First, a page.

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Simon Hearne

Web Performance Consultant at NCC Group

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Visual metrics such as Speed Index, render start and visual complete are the best proxies we have for user experience. Unfortunately two of these are totally thrown by rotating carousels, popups, cookie banners and adverts.

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Visual metrics such as Speed Index, render start and visual complete are the best proxies we have for user experience. Unfortunately two of these are totally thrown by rotating carousels, popups, cookie banners and adverts.

To give an example, below is the homepage of Transport for London loading at Cable speed from London. It’s clear that the main content of the page is visible by 6.5 seconds. The metrics we get from WebPageTest don’t tally though, with visual complete coming in at almost 12 seconds.

Filmstrip section showing TfL appear visually complete at 6.5 seconds.

The reason that the WebPageTest metrics disagree with what we can see is that a few seconds after the ‘first’ visual complete, an advert appears which pushes content down the page. Notice that in the image above the visual completeness is reported at 90%. The image below shows what happens between 9 and 12 seconds.

Filmstrip section showing TfL visually complete at 12 seconds.

This effect can be caused by a number of issues:

  • Cookie banners which appear after the page loads
  • Adverts which load late
  • Carousels which auto-advance
  • Auto-play videos
  • Subscription popups

Unfortunately this is normally outside of my control as a consultant. It is an especially pertinent issue when I’m comparing multiple websites or pages, as some can appear artificially worse than others.

While I believe that anything which creates this effect is bad for user experience (e.g. rotating carousels), it’s not my place to make recommendations on their use. So, we need a way to get reliable visual metrics given that a page under test can have one or more of these features.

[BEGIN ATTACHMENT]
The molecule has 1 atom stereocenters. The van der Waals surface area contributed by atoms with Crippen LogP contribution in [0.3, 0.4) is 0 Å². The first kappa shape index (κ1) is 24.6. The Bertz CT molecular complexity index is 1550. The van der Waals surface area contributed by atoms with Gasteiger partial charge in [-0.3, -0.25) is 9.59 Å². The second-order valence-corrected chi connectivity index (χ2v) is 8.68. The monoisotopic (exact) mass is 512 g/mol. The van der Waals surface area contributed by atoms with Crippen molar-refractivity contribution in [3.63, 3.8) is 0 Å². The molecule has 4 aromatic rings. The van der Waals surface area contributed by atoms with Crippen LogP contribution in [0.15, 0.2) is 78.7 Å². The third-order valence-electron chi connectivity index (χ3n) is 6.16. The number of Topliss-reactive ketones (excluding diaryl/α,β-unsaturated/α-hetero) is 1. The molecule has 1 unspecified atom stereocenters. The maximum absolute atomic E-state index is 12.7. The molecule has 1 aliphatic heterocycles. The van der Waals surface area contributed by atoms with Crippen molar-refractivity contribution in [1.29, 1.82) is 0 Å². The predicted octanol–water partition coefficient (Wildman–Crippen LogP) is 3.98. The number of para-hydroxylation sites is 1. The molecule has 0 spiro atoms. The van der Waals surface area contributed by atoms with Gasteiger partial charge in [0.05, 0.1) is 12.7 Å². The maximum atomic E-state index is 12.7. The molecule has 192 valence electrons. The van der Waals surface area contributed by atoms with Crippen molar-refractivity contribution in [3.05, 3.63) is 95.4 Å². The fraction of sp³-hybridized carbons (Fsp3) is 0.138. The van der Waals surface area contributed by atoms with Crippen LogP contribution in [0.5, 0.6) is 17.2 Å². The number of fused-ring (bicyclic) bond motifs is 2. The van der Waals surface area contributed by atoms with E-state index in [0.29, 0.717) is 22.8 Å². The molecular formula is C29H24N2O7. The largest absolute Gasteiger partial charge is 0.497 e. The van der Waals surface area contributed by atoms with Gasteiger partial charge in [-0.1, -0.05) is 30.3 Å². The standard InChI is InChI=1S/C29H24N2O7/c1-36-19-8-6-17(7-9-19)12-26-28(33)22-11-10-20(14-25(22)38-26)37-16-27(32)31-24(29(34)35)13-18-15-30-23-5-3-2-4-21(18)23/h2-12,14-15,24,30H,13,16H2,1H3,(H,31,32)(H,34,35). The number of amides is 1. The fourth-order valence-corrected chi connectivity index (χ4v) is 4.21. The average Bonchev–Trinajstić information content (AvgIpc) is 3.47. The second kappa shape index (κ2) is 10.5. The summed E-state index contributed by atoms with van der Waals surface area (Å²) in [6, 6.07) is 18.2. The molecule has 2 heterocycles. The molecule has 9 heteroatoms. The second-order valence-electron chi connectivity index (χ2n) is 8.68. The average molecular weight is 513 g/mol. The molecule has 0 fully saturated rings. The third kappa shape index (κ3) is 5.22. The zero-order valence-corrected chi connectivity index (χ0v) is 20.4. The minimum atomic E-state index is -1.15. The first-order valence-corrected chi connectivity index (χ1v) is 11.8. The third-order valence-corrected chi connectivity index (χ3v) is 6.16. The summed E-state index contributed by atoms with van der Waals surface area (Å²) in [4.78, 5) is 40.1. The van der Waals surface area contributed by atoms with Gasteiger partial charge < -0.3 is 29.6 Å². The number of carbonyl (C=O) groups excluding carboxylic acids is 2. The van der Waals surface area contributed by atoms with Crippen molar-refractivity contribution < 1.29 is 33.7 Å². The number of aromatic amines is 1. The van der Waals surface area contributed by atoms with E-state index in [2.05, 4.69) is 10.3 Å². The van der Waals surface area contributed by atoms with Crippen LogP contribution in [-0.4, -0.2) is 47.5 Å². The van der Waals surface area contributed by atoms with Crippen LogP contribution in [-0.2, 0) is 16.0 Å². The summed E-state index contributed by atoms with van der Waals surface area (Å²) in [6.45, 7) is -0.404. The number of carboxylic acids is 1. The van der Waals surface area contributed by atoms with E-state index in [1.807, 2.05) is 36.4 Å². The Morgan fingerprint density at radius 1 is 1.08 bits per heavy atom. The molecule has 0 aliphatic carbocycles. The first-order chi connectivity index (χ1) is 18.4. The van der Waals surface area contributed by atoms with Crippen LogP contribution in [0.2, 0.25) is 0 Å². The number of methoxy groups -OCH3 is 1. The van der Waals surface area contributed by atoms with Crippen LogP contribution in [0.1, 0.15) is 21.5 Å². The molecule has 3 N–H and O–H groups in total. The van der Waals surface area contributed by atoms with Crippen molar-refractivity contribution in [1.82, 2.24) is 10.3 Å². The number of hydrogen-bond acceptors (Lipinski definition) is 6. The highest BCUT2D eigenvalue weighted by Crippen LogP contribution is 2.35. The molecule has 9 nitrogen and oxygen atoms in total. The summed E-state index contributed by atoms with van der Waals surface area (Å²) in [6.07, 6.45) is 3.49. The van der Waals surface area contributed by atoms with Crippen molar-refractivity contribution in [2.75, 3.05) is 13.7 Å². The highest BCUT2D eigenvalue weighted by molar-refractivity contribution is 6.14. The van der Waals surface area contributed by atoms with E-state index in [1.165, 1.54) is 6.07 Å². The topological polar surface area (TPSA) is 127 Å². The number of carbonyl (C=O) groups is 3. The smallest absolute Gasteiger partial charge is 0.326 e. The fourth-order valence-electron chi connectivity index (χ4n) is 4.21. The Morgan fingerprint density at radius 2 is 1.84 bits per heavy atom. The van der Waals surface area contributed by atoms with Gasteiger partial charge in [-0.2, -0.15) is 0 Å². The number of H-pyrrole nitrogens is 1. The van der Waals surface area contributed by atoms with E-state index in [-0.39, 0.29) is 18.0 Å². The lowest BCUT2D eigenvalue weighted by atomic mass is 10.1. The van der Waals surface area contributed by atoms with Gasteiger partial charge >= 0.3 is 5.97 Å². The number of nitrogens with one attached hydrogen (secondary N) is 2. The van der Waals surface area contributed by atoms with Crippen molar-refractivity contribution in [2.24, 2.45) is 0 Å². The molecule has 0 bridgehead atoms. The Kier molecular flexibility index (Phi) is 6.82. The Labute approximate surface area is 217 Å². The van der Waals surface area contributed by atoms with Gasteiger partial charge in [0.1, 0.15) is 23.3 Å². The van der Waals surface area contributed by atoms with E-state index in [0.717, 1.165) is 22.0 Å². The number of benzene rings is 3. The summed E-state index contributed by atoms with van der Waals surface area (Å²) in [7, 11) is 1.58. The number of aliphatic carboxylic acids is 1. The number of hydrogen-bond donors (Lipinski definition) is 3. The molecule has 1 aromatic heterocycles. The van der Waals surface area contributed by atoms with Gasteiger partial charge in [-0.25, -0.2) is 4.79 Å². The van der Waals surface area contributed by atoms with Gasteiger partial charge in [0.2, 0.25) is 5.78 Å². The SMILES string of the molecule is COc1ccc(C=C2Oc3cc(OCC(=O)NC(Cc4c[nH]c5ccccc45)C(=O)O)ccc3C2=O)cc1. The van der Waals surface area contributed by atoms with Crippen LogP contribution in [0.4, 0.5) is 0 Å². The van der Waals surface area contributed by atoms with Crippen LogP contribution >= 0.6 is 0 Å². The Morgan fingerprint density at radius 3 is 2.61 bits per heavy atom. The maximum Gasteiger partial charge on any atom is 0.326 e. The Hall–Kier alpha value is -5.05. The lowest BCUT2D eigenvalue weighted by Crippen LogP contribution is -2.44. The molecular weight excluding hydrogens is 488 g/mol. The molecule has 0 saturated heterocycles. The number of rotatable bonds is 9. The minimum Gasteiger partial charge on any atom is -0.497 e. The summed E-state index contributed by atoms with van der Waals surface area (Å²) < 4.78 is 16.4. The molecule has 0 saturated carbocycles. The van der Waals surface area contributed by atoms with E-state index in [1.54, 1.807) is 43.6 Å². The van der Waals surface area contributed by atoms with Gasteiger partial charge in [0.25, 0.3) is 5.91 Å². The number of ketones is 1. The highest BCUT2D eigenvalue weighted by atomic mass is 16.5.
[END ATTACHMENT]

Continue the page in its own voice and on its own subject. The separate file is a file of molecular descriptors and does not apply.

When testing a page, WebPageTest has a default activity threshold of 2 seconds. That is: after all page activity stops, the test will continue for a further 2 seconds. If there is network activity within this time the timeout will reset. If the screen changes within this time, the final frame (after the timeout) will be used as the reference point for visually complete and Speed Index.

Thus, a potential way to improve visual metrics is to reduce this timeout. To do so in WebPageTest you can use a script, e.g.:

setActivityTimeout    100
navigate    http://tfl.gov.uk

The result is a page which finishes before the advert pushes content down, as shown below.

Filmstrips of TfL tested with and without a 100ms activity timeout.
Visual progression over time.

So if you want more reliable visual performance metrics, reduce the activity timeout threshold to something reasonable - like 100ms.

Unfortunately this can only be done through scripted sessions, or by changing the default in WebPageTest private as shown below.

Default timeouts in PagetestBase.h